Today is World Mental Health Day – the 25th World Mental Health Day. Do we say “Happy World Mental Health Day?” hmmmm that doesn’t seem right, does it.
I wish this was just another day and not one that we needed to call attention to the millions around the world who live with a mental health condition of some sort. But it’s not just another day, and it is a day which is deserving of attention, if for no other reason to help raise awareness of how common depression, anxiety and the other conditions truly are. It’s a day where people like myself can help to put a “face” to a disease by choosing to speak out if they choose to, in order to help humanize their conditions in some way.
For me, its also a day to be consciously thankful. I’m thankful because, no matter how bad some days are, I know that I have it pretty good these days – I’m aware of others who are struggling and want them to find what works for them. Because without the medications that I religiously take, I know what my life would be like – I’ve been there, I’ve seen it and it isn’t pretty. Because my doctors and therapists have partnered with me to ensure I maintain where I am now – we’re in this together and will keep moving forward. Because I have insurance and I’m able to get both care and these medications that enable me to be “normal” or at least to function on a day-to-day basis. Because I have some of the most incredible people in my life who check-in and sincerely care about what is going on with me and my life – who listen and who ask the tough questions sometimes. Because of this outlet, I’m able to put my thoughts to “paper” and share with the world – even if it’s really only beneficial to me. Mostly I’m thankful for the path, the trek that I’m on and that I’m not the me who was in hiding a few years ago.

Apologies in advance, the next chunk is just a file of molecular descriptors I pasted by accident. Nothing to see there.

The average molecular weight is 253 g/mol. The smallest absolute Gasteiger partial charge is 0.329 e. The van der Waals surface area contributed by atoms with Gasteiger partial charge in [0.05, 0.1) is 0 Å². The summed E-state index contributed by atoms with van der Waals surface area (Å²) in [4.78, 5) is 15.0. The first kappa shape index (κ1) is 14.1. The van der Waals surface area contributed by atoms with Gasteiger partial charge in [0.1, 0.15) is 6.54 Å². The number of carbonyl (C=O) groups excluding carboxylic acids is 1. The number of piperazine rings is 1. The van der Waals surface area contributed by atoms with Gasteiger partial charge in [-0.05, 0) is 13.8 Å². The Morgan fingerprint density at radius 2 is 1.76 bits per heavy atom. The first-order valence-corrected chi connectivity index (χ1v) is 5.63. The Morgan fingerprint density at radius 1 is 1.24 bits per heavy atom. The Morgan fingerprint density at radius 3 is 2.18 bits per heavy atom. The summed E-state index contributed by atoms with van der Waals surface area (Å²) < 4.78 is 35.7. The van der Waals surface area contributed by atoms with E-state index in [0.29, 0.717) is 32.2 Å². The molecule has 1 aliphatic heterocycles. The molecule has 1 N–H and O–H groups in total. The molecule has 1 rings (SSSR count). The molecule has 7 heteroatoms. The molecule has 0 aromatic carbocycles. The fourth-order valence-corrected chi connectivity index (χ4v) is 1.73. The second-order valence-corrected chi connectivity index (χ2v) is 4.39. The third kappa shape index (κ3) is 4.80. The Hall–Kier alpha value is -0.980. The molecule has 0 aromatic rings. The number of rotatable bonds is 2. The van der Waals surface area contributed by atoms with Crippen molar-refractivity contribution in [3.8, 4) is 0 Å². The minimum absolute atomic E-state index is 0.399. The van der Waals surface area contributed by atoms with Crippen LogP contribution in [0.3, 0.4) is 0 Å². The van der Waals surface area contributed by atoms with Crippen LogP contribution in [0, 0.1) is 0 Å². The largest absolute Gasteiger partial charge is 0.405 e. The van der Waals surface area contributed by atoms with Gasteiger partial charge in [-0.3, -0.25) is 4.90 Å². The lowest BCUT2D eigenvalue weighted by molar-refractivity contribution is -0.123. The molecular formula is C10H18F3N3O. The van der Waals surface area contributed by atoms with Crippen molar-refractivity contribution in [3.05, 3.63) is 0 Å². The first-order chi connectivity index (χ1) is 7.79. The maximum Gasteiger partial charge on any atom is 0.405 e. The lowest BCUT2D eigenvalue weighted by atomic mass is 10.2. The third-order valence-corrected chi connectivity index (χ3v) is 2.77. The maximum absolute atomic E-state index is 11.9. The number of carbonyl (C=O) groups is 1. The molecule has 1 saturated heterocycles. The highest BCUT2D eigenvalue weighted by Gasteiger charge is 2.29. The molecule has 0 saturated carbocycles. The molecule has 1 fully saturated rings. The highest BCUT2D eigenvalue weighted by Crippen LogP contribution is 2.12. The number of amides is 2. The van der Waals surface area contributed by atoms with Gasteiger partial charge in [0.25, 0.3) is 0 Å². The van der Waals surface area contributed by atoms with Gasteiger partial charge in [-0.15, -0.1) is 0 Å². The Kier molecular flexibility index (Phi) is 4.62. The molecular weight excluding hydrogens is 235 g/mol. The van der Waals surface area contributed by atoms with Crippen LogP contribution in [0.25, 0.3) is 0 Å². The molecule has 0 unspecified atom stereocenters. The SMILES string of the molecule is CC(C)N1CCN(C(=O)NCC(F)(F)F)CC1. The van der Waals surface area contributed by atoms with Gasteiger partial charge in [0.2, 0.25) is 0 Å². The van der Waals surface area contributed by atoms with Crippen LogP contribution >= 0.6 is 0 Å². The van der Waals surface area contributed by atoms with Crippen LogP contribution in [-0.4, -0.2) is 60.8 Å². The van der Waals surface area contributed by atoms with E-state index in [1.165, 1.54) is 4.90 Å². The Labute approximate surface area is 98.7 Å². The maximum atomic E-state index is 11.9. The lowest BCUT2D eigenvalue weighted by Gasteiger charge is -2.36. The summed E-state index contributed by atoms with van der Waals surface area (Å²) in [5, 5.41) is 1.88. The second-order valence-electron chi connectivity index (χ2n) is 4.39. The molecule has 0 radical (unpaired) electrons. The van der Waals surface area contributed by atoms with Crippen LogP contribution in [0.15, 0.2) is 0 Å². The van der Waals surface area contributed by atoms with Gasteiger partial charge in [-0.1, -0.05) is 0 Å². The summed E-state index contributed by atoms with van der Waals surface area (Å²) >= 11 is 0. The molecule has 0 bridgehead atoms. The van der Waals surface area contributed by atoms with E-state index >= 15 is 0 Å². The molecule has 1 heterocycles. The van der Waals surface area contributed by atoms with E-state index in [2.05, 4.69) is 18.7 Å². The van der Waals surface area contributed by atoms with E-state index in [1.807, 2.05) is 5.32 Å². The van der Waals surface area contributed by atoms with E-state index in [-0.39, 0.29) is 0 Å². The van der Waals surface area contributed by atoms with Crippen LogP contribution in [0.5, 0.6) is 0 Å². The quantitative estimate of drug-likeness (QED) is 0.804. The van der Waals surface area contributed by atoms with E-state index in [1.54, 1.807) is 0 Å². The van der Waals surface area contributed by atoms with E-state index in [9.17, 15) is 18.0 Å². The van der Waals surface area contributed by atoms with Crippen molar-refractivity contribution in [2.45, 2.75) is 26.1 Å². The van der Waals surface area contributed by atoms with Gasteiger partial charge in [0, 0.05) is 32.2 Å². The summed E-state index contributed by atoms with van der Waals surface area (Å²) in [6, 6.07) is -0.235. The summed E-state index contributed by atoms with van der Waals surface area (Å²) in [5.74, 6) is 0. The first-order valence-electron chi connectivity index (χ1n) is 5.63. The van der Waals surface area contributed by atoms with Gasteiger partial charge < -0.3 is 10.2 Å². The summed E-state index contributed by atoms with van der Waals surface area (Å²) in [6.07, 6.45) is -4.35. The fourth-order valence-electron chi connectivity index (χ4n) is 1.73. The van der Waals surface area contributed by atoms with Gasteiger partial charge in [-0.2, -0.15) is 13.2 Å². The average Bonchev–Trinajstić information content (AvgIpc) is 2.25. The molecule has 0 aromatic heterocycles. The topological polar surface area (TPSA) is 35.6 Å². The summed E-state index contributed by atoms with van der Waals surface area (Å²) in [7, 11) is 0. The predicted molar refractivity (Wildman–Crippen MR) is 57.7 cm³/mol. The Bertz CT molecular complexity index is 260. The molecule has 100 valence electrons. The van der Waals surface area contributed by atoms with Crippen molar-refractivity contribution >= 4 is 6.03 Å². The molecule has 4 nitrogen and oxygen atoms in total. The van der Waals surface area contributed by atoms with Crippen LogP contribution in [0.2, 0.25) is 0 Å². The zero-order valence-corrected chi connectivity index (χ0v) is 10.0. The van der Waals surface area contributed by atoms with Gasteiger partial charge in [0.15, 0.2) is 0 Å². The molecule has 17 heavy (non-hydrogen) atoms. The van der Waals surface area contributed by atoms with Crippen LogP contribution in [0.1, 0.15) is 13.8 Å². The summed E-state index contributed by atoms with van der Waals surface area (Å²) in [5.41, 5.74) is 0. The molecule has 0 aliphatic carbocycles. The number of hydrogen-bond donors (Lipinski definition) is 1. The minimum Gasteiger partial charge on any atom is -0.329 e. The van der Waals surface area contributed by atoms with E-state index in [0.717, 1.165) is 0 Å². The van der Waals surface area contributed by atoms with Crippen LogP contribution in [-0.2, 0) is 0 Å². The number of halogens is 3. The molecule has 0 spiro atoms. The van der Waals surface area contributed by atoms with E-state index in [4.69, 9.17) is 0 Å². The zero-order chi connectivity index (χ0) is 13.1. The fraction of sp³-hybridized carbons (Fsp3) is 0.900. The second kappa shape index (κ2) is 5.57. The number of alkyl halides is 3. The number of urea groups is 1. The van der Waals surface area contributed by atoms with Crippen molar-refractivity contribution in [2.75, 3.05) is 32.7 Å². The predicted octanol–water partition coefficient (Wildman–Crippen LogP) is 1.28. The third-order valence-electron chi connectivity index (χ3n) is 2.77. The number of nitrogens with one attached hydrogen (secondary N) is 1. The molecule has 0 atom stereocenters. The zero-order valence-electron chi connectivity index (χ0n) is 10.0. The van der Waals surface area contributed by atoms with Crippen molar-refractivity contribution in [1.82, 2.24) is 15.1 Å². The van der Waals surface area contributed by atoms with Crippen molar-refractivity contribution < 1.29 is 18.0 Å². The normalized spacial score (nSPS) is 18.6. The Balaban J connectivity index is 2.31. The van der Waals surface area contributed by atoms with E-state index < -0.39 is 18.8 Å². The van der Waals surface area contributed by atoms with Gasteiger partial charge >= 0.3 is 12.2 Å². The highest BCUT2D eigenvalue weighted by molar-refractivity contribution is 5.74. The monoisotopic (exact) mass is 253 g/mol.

Having chronic major depression like I do really can suck – I hate that I have to take medications, that I’ve gained all this weight, that its harder to really laugh somedays. But it has made me get in touch with who I am (sounds hippy dippy I know) but I’ve learned to listen to myself and to keep an eye on my energy levels, my sleep, my moods in ways that most people don’t ever pay attention to. For that, I have to respect this condition and work on living with it day in and day out.